B1616. Robert Bartlett Haas, Ed. William Grant Still and the Fusion of Cultures in the Twentieth Century. Los Angeles, Black Sparrow Press, 1972. 201pp. Bibliography; Discography; Photos; DJ. Beautiful ex-lib copy is missing back endpaper. - 0-87685-149-9
“William Grant Still was an African-American classical composer who wrote more than 150 compositions. He was the first African-American to conduct a major American symphony orchestra, the first to have a symphony (his first symphony) performed by a leading orchestra, the first to have an opera performed by a major opera company, and the first to have an opera performed on national television. He is often referred to as 'the Dean’ of African-American composers.
In 1934, Still received his first Guggenheim Fellowship; he started work on the first of his eight operas, BLUE STEEL. In 1949 his opera TROUBLED ISLAND, originally completed in 1939, about Jean Jacques Dessalines and Haiti, was performed by the New York City Opera. It was the first opera by an African American to be performed by a major company.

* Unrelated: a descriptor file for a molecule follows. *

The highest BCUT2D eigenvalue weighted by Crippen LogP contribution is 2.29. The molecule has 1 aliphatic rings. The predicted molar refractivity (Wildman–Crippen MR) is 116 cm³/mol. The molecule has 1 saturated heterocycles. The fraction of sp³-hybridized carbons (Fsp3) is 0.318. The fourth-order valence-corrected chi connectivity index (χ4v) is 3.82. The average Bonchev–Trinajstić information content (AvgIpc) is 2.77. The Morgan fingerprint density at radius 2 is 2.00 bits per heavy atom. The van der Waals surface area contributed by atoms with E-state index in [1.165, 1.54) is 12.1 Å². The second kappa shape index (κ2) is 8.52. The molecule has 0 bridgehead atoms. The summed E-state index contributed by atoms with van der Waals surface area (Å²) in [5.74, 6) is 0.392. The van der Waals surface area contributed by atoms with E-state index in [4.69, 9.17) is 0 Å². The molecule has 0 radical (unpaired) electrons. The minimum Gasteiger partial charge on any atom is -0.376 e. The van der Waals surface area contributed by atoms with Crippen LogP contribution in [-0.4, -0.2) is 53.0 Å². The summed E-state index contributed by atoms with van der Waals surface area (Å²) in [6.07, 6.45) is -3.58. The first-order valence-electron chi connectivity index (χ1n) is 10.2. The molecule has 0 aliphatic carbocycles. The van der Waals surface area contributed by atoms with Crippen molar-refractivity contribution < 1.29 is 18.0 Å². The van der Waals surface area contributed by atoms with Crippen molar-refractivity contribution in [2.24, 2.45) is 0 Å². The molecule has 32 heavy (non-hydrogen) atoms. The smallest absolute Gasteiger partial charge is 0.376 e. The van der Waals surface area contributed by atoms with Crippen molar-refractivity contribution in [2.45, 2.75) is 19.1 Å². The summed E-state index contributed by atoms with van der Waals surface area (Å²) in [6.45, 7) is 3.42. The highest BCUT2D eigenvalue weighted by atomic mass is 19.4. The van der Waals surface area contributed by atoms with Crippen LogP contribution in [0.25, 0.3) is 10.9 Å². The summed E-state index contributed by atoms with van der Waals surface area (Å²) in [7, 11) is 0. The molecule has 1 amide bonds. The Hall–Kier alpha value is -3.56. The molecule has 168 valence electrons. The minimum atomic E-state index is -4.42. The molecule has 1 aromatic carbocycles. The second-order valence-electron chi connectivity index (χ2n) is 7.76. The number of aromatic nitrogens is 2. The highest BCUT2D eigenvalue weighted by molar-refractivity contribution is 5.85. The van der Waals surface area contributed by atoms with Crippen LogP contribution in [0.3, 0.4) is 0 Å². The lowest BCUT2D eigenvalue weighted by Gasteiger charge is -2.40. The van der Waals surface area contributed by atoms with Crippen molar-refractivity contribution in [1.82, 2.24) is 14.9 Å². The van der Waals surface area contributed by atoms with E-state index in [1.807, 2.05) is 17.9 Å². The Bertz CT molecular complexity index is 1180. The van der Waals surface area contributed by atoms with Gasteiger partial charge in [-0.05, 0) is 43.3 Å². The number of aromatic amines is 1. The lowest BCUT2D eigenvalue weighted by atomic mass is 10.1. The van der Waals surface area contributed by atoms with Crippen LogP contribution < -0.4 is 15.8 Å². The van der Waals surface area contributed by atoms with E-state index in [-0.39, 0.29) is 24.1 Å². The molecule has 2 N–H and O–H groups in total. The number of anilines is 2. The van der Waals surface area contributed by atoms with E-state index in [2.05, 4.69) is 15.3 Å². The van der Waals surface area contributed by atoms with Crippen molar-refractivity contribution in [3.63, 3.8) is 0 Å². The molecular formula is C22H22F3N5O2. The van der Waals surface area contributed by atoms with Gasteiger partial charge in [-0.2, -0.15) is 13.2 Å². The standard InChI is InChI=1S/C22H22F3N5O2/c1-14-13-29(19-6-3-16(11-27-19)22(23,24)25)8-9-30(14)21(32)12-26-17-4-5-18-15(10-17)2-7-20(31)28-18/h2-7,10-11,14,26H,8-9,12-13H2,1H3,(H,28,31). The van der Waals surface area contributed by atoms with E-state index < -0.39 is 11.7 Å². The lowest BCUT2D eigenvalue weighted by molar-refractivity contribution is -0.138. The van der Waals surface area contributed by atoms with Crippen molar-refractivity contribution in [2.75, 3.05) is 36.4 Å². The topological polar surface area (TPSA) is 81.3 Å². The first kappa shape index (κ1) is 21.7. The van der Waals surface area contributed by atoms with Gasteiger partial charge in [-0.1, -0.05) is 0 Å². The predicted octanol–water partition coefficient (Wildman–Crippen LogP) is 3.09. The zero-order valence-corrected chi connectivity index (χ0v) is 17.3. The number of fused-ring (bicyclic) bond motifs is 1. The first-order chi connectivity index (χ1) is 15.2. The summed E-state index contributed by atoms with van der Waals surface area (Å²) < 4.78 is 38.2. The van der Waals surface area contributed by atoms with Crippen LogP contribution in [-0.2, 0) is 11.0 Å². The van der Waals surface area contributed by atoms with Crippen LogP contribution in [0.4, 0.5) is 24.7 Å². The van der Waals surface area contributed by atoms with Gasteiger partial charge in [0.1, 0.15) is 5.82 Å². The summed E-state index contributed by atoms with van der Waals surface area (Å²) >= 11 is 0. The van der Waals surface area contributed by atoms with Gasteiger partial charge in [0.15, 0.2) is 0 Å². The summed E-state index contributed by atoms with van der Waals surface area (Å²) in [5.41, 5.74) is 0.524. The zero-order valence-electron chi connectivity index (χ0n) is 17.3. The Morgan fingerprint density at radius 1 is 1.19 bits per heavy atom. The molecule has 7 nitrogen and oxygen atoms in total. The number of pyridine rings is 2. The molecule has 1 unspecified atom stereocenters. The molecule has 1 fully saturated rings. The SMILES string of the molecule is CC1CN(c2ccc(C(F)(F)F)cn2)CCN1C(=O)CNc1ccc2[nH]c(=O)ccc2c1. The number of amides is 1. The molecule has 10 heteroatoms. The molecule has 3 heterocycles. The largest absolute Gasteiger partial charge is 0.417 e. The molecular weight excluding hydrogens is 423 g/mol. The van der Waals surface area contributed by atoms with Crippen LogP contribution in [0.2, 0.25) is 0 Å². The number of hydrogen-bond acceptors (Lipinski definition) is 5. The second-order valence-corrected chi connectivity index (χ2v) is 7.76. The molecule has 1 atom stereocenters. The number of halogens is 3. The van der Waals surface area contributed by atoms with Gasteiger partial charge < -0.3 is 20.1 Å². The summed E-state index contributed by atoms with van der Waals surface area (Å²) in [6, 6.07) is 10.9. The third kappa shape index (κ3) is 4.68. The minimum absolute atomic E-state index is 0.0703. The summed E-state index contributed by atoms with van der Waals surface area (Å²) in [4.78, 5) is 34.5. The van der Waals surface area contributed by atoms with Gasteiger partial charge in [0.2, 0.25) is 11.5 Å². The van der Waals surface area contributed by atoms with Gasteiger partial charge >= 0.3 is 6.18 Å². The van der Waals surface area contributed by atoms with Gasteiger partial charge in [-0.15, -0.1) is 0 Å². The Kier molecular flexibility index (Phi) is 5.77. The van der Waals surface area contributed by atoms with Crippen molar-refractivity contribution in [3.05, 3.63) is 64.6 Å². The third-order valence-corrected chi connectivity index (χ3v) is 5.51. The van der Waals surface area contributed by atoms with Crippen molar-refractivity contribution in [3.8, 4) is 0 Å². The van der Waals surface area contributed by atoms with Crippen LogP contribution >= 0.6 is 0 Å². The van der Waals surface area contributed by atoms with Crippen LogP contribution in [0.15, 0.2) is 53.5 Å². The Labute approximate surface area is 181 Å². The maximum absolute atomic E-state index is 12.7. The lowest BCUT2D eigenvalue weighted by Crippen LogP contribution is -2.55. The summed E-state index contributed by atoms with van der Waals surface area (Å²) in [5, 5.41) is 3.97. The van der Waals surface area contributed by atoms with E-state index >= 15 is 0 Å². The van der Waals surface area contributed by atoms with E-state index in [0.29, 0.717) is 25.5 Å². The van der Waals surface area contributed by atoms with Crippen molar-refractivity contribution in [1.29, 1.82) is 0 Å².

In 1955 he conducted the New Orleans Philharmonic Orchestra and became the first African American to conduct a major orchestra in the Deep South. Still's works were performed internationally by the Berlin Philharmonic Orchestra, the London Symphony Orchestra, the Tokyo Philharmonic Orchestra, and the BBC Orchestra.
He was the first African American to have an opera performed on national United States television when A BAYOU LEGEND, completed in 1941, premiered on PBS in June 1981. Additionally, he was the recording manager of the Black Swan Phonograph Company.”
"Decorative printed boards with linen spine and yellow printed label. This volume provides in-depth insights into the life of one of America's most important African-American composers. Includes studies on Still's Symphonic, Vocal and Violin Works; the first collection of Still's lectures and theoretical writings; a complete catalogue, to date, of Still's works; discography; bibliography; ten model programs with descriptive notes."